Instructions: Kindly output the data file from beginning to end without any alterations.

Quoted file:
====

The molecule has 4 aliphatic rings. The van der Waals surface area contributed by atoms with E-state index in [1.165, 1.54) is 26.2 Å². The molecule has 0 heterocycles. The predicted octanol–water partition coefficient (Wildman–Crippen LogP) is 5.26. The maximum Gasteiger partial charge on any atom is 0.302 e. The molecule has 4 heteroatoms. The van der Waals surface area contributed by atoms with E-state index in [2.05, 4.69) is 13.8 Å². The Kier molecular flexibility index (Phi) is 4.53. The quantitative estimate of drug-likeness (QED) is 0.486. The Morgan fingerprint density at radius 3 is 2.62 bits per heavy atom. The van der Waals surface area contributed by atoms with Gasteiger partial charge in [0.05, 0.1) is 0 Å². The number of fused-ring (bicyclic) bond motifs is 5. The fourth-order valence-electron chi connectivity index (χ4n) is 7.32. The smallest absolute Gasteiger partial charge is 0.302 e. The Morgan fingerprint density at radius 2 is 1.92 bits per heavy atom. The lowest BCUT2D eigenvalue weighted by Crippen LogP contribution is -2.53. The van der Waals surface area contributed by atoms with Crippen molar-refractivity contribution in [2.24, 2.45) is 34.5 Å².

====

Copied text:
The molecule has 4 aliphatic rings. The van der Waals surface area contributed by atoms with E-state index in [1.165, 1.54) is 26.2 Å². The molecule has 0 heterocycles. The predicted octanol–water partition coefficient (Wildman–Crippen LogP) is 5.26. The maximum Gasteiger partial charge on any atom is 0.302 e. The molecule has 4 heteroatoms. The van der Waals surface area contributed by atoms with E-state index in [2.05, 4.69) is 13.8 Å². The Kier molecular flexibility index (Phi) is 4.53. The quantitative estimate of drug-likeness (QED) is 0.486. The Morgan fingerprint density at radius 3 is 2.62 bits per heavy atom. The van der Waals surface area contributed by atoms with Gasteiger partial charge in [0.05, 0.1) is 0 Å². The number of fused-ring (bicyclic) bond motifs is 5. The fourth-order valence-electron chi connectivity index (χ4n) is 7.32. The smallest absolute Gasteiger partial charge is 0.302 e. The Morgan fingerprint density at radius 2 is 1.92 bits per heavy atom. The lowest BCUT2D eigenvalue weighted by Crippen LogP contribution is -2.53. The van der Waals surface area contributed by atoms with Crippen molar-refractivity contribution in [2.24, 2.45) is 34.5 Å².